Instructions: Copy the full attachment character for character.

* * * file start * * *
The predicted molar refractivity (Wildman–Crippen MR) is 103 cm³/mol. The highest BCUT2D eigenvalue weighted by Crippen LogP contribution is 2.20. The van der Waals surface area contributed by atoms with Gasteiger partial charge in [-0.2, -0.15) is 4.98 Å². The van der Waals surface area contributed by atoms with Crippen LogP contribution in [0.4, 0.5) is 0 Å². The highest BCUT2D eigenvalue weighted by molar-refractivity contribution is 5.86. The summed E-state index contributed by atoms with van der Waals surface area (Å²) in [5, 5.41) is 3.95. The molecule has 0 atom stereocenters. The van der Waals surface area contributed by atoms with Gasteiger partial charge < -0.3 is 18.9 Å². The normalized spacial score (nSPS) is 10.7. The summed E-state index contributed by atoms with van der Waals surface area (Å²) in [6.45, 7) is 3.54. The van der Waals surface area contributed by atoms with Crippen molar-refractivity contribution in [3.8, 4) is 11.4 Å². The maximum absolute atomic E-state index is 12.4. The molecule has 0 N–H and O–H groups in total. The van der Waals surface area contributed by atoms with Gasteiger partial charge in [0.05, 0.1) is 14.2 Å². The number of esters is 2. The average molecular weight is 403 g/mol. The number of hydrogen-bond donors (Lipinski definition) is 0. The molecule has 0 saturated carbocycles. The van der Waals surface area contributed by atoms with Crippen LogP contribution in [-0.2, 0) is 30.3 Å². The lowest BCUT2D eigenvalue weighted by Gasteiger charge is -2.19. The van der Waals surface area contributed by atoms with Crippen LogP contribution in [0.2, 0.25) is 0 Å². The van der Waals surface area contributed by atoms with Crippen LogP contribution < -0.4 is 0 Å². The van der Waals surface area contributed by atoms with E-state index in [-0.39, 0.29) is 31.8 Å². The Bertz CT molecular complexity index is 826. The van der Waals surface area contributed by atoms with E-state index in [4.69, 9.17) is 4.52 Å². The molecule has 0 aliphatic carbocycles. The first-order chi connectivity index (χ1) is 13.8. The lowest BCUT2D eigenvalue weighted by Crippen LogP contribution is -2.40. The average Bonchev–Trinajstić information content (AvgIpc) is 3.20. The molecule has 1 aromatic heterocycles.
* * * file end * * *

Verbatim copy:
The predicted molar refractivity (Wildman–Crippen MR) is 103 cm³/mol. The highest BCUT2D eigenvalue weighted by Crippen LogP contribution is 2.20. The van der Waals surface area contributed by atoms with Gasteiger partial charge in [-0.2, -0.15) is 4.98 Å². The van der Waals surface area contributed by atoms with Crippen LogP contribution in [0.4, 0.5) is 0 Å². The highest BCUT2D eigenvalue weighted by molar-refractivity contribution is 5.86. The summed E-state index contributed by atoms with van der Waals surface area (Å²) in [5, 5.41) is 3.95. The molecule has 0 atom stereocenters. The van der Waals surface area contributed by atoms with Gasteiger partial charge < -0.3 is 18.9 Å². The normalized spacial score (nSPS) is 10.7. The summed E-state index contributed by atoms with van der Waals surface area (Å²) in [6.45, 7) is 3.54. The van der Waals surface area contributed by atoms with Crippen molar-refractivity contribution in [3.8, 4) is 11.4 Å². The maximum absolute atomic E-state index is 12.4. The molecule has 0 N–H and O–H groups in total. The van der Waals surface area contributed by atoms with Gasteiger partial charge in [0.05, 0.1) is 14.2 Å². The number of esters is 2. The average molecular weight is 403 g/mol. The number of hydrogen-bond donors (Lipinski definition) is 0. The molecule has 0 saturated carbocycles. The van der Waals surface area contributed by atoms with Crippen LogP contribution in [-0.2, 0) is 30.3 Å². The lowest BCUT2D eigenvalue weighted by Gasteiger charge is -2.19. The van der Waals surface area contributed by atoms with Crippen LogP contribution in [0.2, 0.25) is 0 Å². The van der Waals surface area contributed by atoms with Crippen LogP contribution < -0.4 is 0 Å². The van der Waals surface area contributed by atoms with E-state index in [-0.39, 0.29) is 31.8 Å². The Bertz CT molecular complexity index is 826. The van der Waals surface area contributed by atoms with E-state index in [4.69, 9.17) is 4.52 Å². The molecule has 0 aliphatic carbocycles. The first-order chi connectivity index (χ1) is 13.8. The lowest BCUT2D eigenvalue weighted by Crippen LogP contribution is -2.40. The average Bonchev–Trinajstić information content (AvgIpc) is 3.20. The molecule has 1 aromatic heterocycles.